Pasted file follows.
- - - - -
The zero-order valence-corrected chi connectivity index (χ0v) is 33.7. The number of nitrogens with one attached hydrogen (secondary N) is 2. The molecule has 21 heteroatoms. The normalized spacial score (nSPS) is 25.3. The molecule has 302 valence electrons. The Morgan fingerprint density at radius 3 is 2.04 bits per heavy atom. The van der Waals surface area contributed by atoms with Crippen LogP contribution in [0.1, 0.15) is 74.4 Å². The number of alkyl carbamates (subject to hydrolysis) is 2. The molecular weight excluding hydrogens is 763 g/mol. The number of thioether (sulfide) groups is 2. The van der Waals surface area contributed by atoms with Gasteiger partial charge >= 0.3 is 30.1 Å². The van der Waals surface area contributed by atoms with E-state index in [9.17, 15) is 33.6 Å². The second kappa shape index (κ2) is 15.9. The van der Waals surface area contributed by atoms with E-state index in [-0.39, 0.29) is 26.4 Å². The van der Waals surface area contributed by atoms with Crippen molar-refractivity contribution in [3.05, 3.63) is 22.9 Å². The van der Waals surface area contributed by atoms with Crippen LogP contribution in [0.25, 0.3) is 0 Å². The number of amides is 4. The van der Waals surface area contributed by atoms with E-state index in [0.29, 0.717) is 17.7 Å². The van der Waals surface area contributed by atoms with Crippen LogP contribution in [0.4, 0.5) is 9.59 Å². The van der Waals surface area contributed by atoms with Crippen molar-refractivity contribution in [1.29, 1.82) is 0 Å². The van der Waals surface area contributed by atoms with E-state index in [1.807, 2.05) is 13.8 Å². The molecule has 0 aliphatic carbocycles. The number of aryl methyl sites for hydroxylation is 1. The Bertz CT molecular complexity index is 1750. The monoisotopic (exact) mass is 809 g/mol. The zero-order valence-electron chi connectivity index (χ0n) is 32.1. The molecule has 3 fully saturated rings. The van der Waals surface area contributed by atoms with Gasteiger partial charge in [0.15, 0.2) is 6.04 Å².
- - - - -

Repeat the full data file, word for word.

The zero-order valence-corrected chi connectivity index (χ0v) is 33.7. The number of nitrogens with one attached hydrogen (secondary N) is 2. The molecule has 21 heteroatoms. The normalized spacial score (nSPS) is 25.3. The molecule has 302 valence electrons. The Morgan fingerprint density at radius 3 is 2.04 bits per heavy atom. The van der Waals surface area contributed by atoms with Crippen LogP contribution in [0.1, 0.15) is 74.4 Å². The number of alkyl carbamates (subject to hydrolysis) is 2. The molecular weight excluding hydrogens is 763 g/mol. The number of thioether (sulfide) groups is 2. The van der Waals surface area contributed by atoms with Gasteiger partial charge >= 0.3 is 30.1 Å². The van der Waals surface area contributed by atoms with E-state index in [9.17, 15) is 33.6 Å². The second kappa shape index (κ2) is 15.9. The van der Waals surface area contributed by atoms with E-state index in [-0.39, 0.29) is 26.4 Å². The van der Waals surface area contributed by atoms with Crippen molar-refractivity contribution in [3.05, 3.63) is 22.9 Å². The van der Waals surface area contributed by atoms with Crippen LogP contribution in [0.25, 0.3) is 0 Å². The number of amides is 4. The van der Waals surface area contributed by atoms with E-state index in [0.29, 0.717) is 17.7 Å². The van der Waals surface area contributed by atoms with Crippen LogP contribution in [0.4, 0.5) is 9.59 Å². The van der Waals surface area contributed by atoms with Crippen molar-refractivity contribution in [1.29, 1.82) is 0 Å². The van der Waals surface area contributed by atoms with E-state index in [1.807, 2.05) is 13.8 Å². The molecule has 0 aliphatic carbocycles. The number of aryl methyl sites for hydroxylation is 1. The Bertz CT molecular complexity index is 1750. The monoisotopic (exact) mass is 809 g/mol. The zero-order valence-electron chi connectivity index (χ0n) is 32.1. The molecule has 3 fully saturated rings. The van der Waals surface area contributed by atoms with Gasteiger partial charge in [0.15, 0.2) is 6.04 Å².